That being said, I'm still at 89.5% of weekly meals being vegan.
I'm not sure I've ever experienced a bad way to serve duck.

darknight

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Re: Cowspiracy
« Reply #13 on: November 23, 2016, 11:25:01 AM »
I've read a lot about it, watch forks over knives. I agree that we need to be more cautious. Personally, I'm a hunter and the majority (like 90+%) of the read meat I eat is wild deer. I don't really like supporting big meat industry. My father always taught me to appreciate the animals and the sacrifice they give when you take one. Killing and preparing the meat is similar to the regard we give home grown vegetables-You don't throw extra away and appreciate every bite. I usually am able to shoot 2-4 white tail does (in my area you can buy multiple deer tags, some seasons run for 4 months). Red meat is so rich in nutrients that I choose to eat it (I work out 5-6 days/week). I've seen first hand with siblings and cousins have severe health issues from being vegan/veterinarian and not  being cognizant about nutrients. (My cousin was admitted to the hospital for extreme nutrient deprivation with from a vegan lifestyle). I'm all for those eating styles, just be coherent about what you take in. I love quality, wild red meat.

Icecreamarsenal

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Re: Cowspiracy
« Reply #14 on: November 24, 2016, 08:19:27 AM »
I've read a lot about it, watch forks over knives. I agree that we need to be more cautious. Personally, I'm a hunter and the majority (like 90+%) of the read meat I eat is wild deer. I don't really like supporting big meat industry. My father always taught me to appreciate the animals and the sacrifice they give when you take one. Killing and preparing the meat is similar to the regard we give home grown vegetables-You don't throw extra away and appreciate every bite. I usually am able to shoot 2-4 white tail does (in my area you can buy multiple deer tags, some seasons run for 4 months). Red meat is so rich in nutrients that I choose to eat it (I work out 5-6 days/week). I've seen first hand with siblings and cousins have severe health issues from being vegan/veterinarian and not  being cognizant about nutrients. (My cousin was admitted to the hospital for extreme nutrient deprivation with from a vegan lifestyle). I'm all for those eating styles, just be coherent about what you take in. I love quality, wild red meat.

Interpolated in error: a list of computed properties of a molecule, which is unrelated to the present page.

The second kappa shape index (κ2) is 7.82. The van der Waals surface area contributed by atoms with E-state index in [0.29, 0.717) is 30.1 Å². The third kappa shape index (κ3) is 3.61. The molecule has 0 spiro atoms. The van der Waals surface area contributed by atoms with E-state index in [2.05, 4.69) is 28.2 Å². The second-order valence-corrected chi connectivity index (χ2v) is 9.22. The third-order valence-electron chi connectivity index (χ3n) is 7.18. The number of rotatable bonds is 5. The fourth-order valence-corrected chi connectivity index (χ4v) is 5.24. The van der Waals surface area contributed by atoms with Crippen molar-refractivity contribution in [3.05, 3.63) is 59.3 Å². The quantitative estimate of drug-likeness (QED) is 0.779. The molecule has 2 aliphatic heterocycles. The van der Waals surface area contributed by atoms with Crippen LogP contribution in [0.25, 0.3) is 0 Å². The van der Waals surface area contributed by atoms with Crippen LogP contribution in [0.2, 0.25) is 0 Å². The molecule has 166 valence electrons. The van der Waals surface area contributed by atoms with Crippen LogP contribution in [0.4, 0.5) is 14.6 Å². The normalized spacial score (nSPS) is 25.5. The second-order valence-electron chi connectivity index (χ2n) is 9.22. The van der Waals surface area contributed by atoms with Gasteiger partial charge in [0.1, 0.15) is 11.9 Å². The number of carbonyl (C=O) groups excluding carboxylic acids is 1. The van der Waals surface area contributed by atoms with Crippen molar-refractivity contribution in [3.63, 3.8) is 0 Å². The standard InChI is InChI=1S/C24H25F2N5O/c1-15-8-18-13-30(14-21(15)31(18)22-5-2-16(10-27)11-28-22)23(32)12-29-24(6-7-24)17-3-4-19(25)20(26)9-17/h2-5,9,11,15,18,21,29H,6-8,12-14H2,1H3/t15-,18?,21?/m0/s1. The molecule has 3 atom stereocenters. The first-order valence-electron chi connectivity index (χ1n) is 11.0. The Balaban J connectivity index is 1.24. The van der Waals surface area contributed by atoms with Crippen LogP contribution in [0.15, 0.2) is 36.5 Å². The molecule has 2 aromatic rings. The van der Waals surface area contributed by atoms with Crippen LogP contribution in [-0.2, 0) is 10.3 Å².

Extreme nutrient deprivation from a vegan lifestyle <-- Doing it so so wrong!  Technically, french fries and beer is vegan...

ck25

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Re: Cowspiracy
« Reply #15 on: November 24, 2016, 08:28:26 AM »
I think it's harder or more shocking to people who grew up sheltered from the realities of farming that have a more violent reaction to learning about it.
I tend to disagree. I grew up going fishing on my dad's boat every weekend and from as young as I can remember I would cry and beg for him to throw them back. Eventually they stopped bringing me, but witnessing the slaughter and gutting took a toll and I became vegetarian at age 13 and vegan at 14. Not sooner because parents didn't trust me to make my own decisions until then.

There are compelling reasons to be vegan for health and environment so I think that's eventually the way people will go, even if they're not compelled morally.

Metric Mouse

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Re: Cowspiracy
« Reply #16 on: November 24, 2016, 09:41:37 AM »
I've read a lot about it, watch forks over knives. I agree that we need to be more cautious. Personally, I'm a hunter and the majority (like 90+%) of the read meat I eat is wild deer. I don't really like supporting big meat industry. My father always taught me to appreciate the animals and the sacrifice they give when you take one. Killing and preparing the meat is similar to the regard we give home grown vegetables-You don't throw extra away and appreciate every bite. I usually am able to shoot 2-4 white tail does (in my area you can buy multiple deer tags, some seasons run for 4 months). Red meat is so rich in nutrients that I choose to eat it (I work out 5-6 days/week). I've seen first hand with siblings and cousins have severe health issues from being vegan/veterinarian and not  being cognizant about nutrients. (My cousin was admitted to the hospital for extreme nutrient deprivation with from a vegan lifestyle). I'm all for those eating styles, just be coherent about what you take in. I love quality, wild red meat.

Extreme nutrient deprivation from a vegan lifestyle <-- Doing it so so wrong!  Technically, french fries and beer is vegan...

When looked at it that way, I've absolutely eaten vegan for stretches of time.